Patricia Ramos Copyright © 2021
We became cat parents and started fostering cats all in one go, as the stray cats in our college neighborhood would move in when pregnant. Or sometimes leaves us tiny kitten presents in the front yard. We had no clue what we were doing and we rarely were able to have "proper" cat introductions. We worked hard to make sure everyone got along and spent hours a day playing with the different age groups both separately and together. The more we played and spent time together they more they all eventually got along. Sure some of them hated each other at first and some were instant best friends, but as a group it took work.
The next kitten season we had read and prepared as much as we could and had made a separate space for kitten litters. We again had a few litters of kittens and this time kept them separate in the laundry room. We made sure to come in often and spend time playing with the kittens. They all became friendly with us and with each other so we decided after a month it was time to open the door. And off went the kittens to hide. From here we saw that what we thought was friendliness was really less fear, and as soon as they had more space they started running again. The new space and the cats scared them, and now they had better places to hide.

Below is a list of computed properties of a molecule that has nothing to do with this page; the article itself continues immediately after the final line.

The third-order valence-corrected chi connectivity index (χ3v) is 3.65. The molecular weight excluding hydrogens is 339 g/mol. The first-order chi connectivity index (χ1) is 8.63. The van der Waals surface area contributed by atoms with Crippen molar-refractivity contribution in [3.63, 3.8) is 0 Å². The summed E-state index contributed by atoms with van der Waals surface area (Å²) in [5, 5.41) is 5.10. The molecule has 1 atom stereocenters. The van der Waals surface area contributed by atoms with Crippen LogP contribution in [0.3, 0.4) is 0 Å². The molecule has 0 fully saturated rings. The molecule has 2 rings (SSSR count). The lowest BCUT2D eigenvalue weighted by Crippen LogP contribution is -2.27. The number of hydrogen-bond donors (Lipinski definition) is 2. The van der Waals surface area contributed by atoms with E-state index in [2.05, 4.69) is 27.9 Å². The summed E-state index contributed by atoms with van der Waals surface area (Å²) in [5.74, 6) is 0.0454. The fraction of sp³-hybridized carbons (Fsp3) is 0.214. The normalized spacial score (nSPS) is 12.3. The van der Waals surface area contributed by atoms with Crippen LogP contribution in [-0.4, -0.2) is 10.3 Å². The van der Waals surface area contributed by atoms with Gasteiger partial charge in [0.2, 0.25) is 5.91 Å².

We continued to try separating the cats until they were friendly. We tried leaving in the back room for longer to make sure they liked us. But every time we found the real way to get them happy and comfortable was to constantly interact with them once out in the real environment, and I realized why I didn't like the idea of isolating until friendly.
Cats are friends and family members, they require constant love and attention. Just like with a kid you try your best to make sure their first interaction is good but the real work comes every day. When we separate the cats until we think they're ready we're assuming they will become friendly, rather than seeing their friendliness as directly related to how much love and attention we give them.
When you do bring a new cat into a house it is important to separate for a short period for health reasons and to allow the new cat to have a comfortable area where they can get used to the scents and sounds. If you are concerned about a possible illness then a 2-week quarantine is usually a safe bet. If you are antsy like us then reevaluate them after a week. Just make sure to be paying attention to all of your pets during this time.